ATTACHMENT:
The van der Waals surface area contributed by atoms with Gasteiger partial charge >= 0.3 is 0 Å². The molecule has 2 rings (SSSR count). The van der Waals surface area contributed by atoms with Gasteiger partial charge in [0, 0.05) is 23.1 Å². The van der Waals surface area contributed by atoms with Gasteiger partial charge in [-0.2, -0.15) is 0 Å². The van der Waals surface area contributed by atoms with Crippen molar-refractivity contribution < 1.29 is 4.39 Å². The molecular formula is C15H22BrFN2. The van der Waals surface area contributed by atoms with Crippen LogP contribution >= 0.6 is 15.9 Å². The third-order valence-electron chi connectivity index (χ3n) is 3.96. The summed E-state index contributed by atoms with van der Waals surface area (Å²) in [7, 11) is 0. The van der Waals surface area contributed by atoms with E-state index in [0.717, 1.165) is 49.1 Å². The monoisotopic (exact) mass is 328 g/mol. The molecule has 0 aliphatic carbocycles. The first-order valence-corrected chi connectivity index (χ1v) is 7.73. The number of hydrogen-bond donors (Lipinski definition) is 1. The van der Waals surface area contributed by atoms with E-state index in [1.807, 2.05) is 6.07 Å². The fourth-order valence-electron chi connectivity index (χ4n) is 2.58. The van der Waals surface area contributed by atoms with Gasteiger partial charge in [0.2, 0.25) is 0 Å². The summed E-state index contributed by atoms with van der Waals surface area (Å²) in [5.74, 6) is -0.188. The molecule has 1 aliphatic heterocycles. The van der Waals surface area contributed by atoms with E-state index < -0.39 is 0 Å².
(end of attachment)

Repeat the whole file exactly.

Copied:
The van der Waals surface area contributed by atoms with Gasteiger partial charge >= 0.3 is 0 Å². The molecule has 2 rings (SSSR count). The van der Waals surface area contributed by atoms with Gasteiger partial charge in [0, 0.05) is 23.1 Å². The van der Waals surface area contributed by atoms with Gasteiger partial charge in [-0.2, -0.15) is 0 Å². The van der Waals surface area contributed by atoms with Crippen molar-refractivity contribution < 1.29 is 4.39 Å². The molecular formula is C15H22BrFN2. The van der Waals surface area contributed by atoms with Crippen LogP contribution >= 0.6 is 15.9 Å². The third-order valence-electron chi connectivity index (χ3n) is 3.96. The summed E-state index contributed by atoms with van der Waals surface area (Å²) in [7, 11) is 0. The van der Waals surface area contributed by atoms with E-state index in [0.717, 1.165) is 49.1 Å². The monoisotopic (exact) mass is 328 g/mol. The molecule has 0 aliphatic carbocycles. The first-order valence-corrected chi connectivity index (χ1v) is 7.73. The number of hydrogen-bond donors (Lipinski definition) is 1. The van der Waals surface area contributed by atoms with E-state index in [1.807, 2.05) is 6.07 Å². The fourth-order valence-electron chi connectivity index (χ4n) is 2.58. The van der Waals surface area contributed by atoms with Gasteiger partial charge in [0.2, 0.25) is 0 Å². The summed E-state index contributed by atoms with van der Waals surface area (Å²) in [5.74, 6) is -0.188. The molecule has 1 aliphatic heterocycles. The van der Waals surface area contributed by atoms with E-state index < -0.39 is 0 Å².